(MENAFN - Arab News) Philippine authorities are still reluctant to implement the new contract agreements signed with Saudi Arabia to supply domestic workers.
A source at the foreign workers recruitment office in Riyadh said the Philippine Embassy did not endorse to date the documents for the recruitment of domestic workers, even though thousands of recruitment visas have been issued, after a new agreement was established during high-level negotiations between the two countries.
The source attributed the delay to some legal procedures adopted by the embassy in collaboration with the authorities in Manila, Al-Hayat daily reported yesterday.
The new recruitment contract stipulates a number of conditions, including the condition that a Saudi employer and his domestic worker should decide the employee's monthly basic salary in line with relevant laws in both countries. In addition, the employer should open a bank account in the worker's name and deposit regularly his or her salary in that account at the end of every month. The employer should also provide the worker with a copy of the deposited bank receipt.
The agreement also stipulates that the employer assist the worker in remitting his or her money through legitimate banking channels.
The other conditions in the agreement include daily eight-hour continuous rest time and weekends off, as well as free travel fares to the work destination and a free return ticket to the original place of recruitment at the end of the contract.
Moreover, if the contract is canceled for reasons not caused by the worker, the employer is responsible for ensuring the worker's return to the place he or she were recruited from.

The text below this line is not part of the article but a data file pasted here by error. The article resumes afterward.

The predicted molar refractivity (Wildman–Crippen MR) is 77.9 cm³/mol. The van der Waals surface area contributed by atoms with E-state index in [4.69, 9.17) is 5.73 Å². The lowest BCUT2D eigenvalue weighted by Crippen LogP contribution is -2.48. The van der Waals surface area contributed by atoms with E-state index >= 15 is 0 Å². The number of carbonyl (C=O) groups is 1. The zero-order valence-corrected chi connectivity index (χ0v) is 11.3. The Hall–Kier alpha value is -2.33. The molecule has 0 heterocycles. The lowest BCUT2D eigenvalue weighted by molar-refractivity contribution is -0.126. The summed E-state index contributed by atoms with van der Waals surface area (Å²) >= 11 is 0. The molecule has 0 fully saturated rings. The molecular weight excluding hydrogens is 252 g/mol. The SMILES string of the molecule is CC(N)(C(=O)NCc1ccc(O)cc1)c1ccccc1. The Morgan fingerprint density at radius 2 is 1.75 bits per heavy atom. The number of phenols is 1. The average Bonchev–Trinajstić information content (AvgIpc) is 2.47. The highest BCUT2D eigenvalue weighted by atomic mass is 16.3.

Furthermore, the new contract requires the employer to pay for the worker's medical treatment, allow the worker regular resting time and pay the worker's salary on time. The worker also has the right for a month's paid vacation in the Philippines, and if both parties agree to renew the contract, the worker will have the right to ask for a better pay.
In September, Assistant Foreign Minister Prince Khaled bin Saud said the Kingdom agreed to resume the recruitment of Philippine house maids after the two sides reached an agreement that respects the Kingdom's sovereignty and laws on the one hand and protects the rights of Saudi employers and foreign workers on the other.
The Kingdom, which is a major employer of Filipino laborers, technicians, salesgirls and domestic helpers, imposed a ban on Filipino housemaids in June 2011 following a row over minimum wages and a host of other issues.
More than 1.5 million housemaids from the Philippines, Indonesia, Sri Lanka and other Asian and African nations work in Saudi Arabia. An estimated nine million Filipinos, including 1.2 million in the Kingdom alone, work overseas, and their remittances back home are a major pillar of the national economy.